Commercial Real Estate and Shopping Centers and Simon Property Group and Real Estate Investment Trust and Real estate deals and Real Estate & Retail

Simon says new General Growth plan is less uncertain

March 11, 2010

A new plan by mall owner General Growth Properties Inc. to exit bankruptcy with funding from Brookfield Asset Management Inc. and two other creditors resolves some uncertainty rival bidder Simon Property Group Inc. has criticized, Simon CEO David Simon said.

“The first plan had a tremendous amount of uncertainty on how ultimately it would impact shareholders,” Simon said Thursday at a real estate conference in New York. “The second plan eliminates some of that uncertainty, but not all of it.”

General Growth’s biggest debt and equity holders are offering to invest $3.93 billion in the company, adding to $2.63 billion pledged by Toronto-based Brookfield as the mall owner restructures in bankruptcy. Bruce Berkowitz’s Fairholme Capital Management LLC and William Ackman’s Pershing Square Capital Management LP are offering the additional money.

Fairholme is Chicago-based General Growth’s biggest unsecured creditor and Pershing Square its largest equity investor, holding a 25-percent economic interest. Their investments would allow General Growth, the second-biggest U.S. mall owner, to pay unsecured creditors in full with cash.

Indianapolis-based Simon, General Growth’s largest rival with stakes in 382 properties across North America, Europe and Asia, offered more than $10 billion to buy its competitor out of bankruptcy, a proposal that has so far been rejected.

The offer by Brookfield, Fairholme and Pershing Square matches a provision in Simon’s bid to pay all unsecured creditors in cash. General Growth rejected Simon’s bid and lined up the Brookfield investment last month as part of a plan to split into two companies.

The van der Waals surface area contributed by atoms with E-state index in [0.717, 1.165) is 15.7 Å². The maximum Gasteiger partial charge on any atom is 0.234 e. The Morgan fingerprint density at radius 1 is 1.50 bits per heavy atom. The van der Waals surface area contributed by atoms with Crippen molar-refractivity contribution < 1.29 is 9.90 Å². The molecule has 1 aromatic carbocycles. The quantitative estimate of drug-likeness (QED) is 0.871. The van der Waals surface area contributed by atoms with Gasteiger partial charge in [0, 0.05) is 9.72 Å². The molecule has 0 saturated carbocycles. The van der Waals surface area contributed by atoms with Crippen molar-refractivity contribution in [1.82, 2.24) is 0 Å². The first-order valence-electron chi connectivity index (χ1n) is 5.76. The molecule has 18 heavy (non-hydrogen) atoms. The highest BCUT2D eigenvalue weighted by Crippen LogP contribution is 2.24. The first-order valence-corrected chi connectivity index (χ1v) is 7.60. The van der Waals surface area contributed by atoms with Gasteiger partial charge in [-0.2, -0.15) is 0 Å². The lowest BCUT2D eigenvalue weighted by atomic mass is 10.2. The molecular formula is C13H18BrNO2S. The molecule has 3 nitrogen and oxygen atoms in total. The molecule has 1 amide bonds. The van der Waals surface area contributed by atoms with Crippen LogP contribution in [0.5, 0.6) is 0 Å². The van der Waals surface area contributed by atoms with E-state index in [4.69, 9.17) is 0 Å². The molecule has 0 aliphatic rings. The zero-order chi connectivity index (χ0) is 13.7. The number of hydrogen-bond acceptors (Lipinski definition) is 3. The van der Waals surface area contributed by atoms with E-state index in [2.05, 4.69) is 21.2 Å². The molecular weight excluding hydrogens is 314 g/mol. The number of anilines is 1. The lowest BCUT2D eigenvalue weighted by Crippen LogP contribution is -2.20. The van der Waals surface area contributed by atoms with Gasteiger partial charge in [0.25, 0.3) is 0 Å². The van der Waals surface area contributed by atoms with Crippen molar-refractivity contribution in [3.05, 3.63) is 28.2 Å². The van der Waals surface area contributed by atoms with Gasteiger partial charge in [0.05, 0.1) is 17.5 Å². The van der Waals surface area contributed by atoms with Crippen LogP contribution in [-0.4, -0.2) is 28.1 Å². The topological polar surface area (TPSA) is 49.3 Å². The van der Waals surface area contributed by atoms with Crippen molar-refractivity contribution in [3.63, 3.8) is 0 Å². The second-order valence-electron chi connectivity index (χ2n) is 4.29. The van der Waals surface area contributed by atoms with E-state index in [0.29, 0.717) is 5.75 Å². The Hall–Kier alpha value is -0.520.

Simon Property and lawyers representing General Growth’s unsecured creditors had called the bankrupt mall owner’s previous proposal for restructuring its debt too risky because it relied on raising capital from public markets.

“Simon could pay much more than it originally offered and, perhaps, as much as a couple of dollars more per share than the value of the BAM/Fairholme/Pershing deal now on the table, and still get a good deal for Simon shareholders,” said Jim Sullivan, an analyst with Green Street Advisors in Newport Beach, Calif.

General Growth, owner of New York’s South Street Seaport and Boston’s Faneuil Hall, filed the largest real-estate bankruptcy in U.S. history in April after amassing $27 billion in debt making acquisitions.

Ackman, who spoke on a separate panel Thursday, said he invested in General Growth because “the mall business is one of most resilient asset classes in real estate.” Interest rates were low and it was unlikely that a judge would liquidate the company during the financial crisis, he said.

“If you think about a judge balancing the equity for all the various people here, this was a major restructuring that required no taxpayer investment,” he said. “Ultimately everyone wins.”

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